LUANDA, Angola —Angola, which recently became Africa’s largest oil producer, is seeking to add more value across the commodity exports spectrum by partnering with the Africa Finance Corporation as a shareholder and its 35th member state.
With Angola’s natural resources in high demand as Europe seeks alternative sources of fuel and foodstuff in the wake of the Ukraine-Russia crisis, the partnership with AFC will help to drive the nation’s next growth and development phase, said Finance Minister Vera Daves.
”Membership of AFC offers Angola a much-needed partnership with a highly rated African multilateral institution that can support our transition from a state-led and oil-funded economic model to a private sector-led growth model,” said Daves. ”We look forward to collaborating with AFC as we approach Angola’s next phase of growth and development.”
AFC’s investment approach is aligned with the government’s priorities through its focus on financing instrumental infrastructure projects that promote economic diversification and resource-driven industrialisation. In line with this, AFC recently approved US$100 million in financing for the construction of the Cabinda Refinery, a national priority project to boost local value addition to oil exports and create thousands of jobs.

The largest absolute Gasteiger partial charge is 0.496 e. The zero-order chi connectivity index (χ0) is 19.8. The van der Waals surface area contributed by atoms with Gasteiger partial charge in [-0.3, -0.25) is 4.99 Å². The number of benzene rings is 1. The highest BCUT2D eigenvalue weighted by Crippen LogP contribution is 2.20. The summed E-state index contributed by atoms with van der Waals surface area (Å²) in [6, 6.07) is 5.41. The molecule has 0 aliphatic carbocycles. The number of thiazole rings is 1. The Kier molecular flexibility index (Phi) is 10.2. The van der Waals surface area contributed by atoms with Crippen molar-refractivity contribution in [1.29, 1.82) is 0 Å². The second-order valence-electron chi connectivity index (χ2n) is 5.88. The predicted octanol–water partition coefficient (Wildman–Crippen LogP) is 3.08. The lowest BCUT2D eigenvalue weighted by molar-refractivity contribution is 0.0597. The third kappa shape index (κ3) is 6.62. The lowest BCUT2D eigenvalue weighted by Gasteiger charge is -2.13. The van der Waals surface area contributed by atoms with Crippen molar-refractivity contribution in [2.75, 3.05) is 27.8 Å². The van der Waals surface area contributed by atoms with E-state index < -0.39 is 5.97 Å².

AFC is working with the government on a pipeline of further potential projects totaling almost US$ 1 billion across several sectors including natural resources, transport and power. AFC is assessing opportunities to support refinery plants that will boost local manufacturing, drive import substitution, and strengthen production networks, along with construction of a railway corridor that will improve exports in Angola’s sub-region.
In 2020, AFC as part of a syndicate made a US$45 million investment in Sonangol, the country’s state-owned oil company to support strategic projects including the development of Angola’s first solar photovoltaic power plant. The Corporation intends to focus on further boosting electricity through two key power generation and transmission projects.
Angola is the latest in AFC’s rapidly expanding footprint across Africa, having added 16 new member countries in the past four years. Other Southern African member states include Malawi, Namibia, Zambia and Zimbabwe.
With a mission of solving the continent’s infrastructure gap, AFC has invested over $10 billion, utilising its unique access to global capital markets to drive development, integrate regional economies and transform lives. Member countries enjoy significant benefits, including increased investment allocation, preferred access to AFC’s structuring and lending solutions for sovereign states, reduced debt costs for projects, and access to the Corporation’s unique advisory and project development services. As a shareholder, Angola can co-invest its foreign reserves in the Corporation’s high-impact and high-yielding de-risked African infrastructure assets.
“Angola’s membership and shareholder status enables AFC to continue to support the government in fostering the industrial transformation necessary to build a resilient and inclusive economy,” said Samaila Zubairu, AFC President & CEO. ”We look forward to growing our partnership with the government of Angola to serve not only in-country projects but across the Central and Southern Africa region.”